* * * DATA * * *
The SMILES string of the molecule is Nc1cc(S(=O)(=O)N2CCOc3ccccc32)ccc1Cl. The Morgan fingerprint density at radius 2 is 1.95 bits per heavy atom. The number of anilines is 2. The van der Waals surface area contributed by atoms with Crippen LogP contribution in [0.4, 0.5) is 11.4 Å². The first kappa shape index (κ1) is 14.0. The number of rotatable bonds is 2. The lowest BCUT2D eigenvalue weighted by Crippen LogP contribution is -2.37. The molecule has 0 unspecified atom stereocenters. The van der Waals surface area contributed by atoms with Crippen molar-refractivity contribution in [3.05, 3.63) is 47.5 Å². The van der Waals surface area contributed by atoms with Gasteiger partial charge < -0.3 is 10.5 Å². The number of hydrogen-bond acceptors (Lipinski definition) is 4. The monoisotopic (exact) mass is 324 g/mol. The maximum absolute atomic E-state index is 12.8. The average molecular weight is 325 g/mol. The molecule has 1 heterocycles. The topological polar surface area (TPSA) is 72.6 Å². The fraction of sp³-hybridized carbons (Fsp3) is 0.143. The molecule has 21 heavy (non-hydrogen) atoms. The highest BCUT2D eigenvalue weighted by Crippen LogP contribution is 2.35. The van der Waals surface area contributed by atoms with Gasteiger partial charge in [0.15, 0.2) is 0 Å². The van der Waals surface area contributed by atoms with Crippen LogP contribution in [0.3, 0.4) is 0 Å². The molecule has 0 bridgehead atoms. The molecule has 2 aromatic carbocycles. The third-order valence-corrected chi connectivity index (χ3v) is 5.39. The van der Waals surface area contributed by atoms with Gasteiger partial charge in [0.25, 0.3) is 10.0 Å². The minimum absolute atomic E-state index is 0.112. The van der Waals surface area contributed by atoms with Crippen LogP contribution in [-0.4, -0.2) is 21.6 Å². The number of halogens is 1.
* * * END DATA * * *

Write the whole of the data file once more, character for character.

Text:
The SMILES string of the molecule is Nc1cc(S(=O)(=O)N2CCOc3ccccc32)ccc1Cl. The Morgan fingerprint density at radius 2 is 1.95 bits per heavy atom. The number of anilines is 2. The van der Waals surface area contributed by atoms with Crippen LogP contribution in [0.4, 0.5) is 11.4 Å². The first kappa shape index (κ1) is 14.0. The number of rotatable bonds is 2. The lowest BCUT2D eigenvalue weighted by Crippen LogP contribution is -2.37. The molecule has 0 unspecified atom stereocenters. The van der Waals surface area contributed by atoms with Crippen molar-refractivity contribution in [3.05, 3.63) is 47.5 Å². The van der Waals surface area contributed by atoms with Gasteiger partial charge < -0.3 is 10.5 Å². The number of hydrogen-bond acceptors (Lipinski definition) is 4. The monoisotopic (exact) mass is 324 g/mol. The maximum absolute atomic E-state index is 12.8. The average molecular weight is 325 g/mol. The molecule has 1 heterocycles. The topological polar surface area (TPSA) is 72.6 Å². The fraction of sp³-hybridized carbons (Fsp3) is 0.143. The molecule has 21 heavy (non-hydrogen) atoms. The highest BCUT2D eigenvalue weighted by Crippen LogP contribution is 2.35. The van der Waals surface area contributed by atoms with Gasteiger partial charge in [0.15, 0.2) is 0 Å². The van der Waals surface area contributed by atoms with Crippen LogP contribution in [0.3, 0.4) is 0 Å². The molecule has 0 bridgehead atoms. The molecule has 2 aromatic carbocycles. The third-order valence-corrected chi connectivity index (χ3v) is 5.39. The van der Waals surface area contributed by atoms with Gasteiger partial charge in [0.25, 0.3) is 10.0 Å². The minimum absolute atomic E-state index is 0.112. The van der Waals surface area contributed by atoms with Crippen LogP contribution in [-0.4, -0.2) is 21.6 Å². The number of halogens is 1.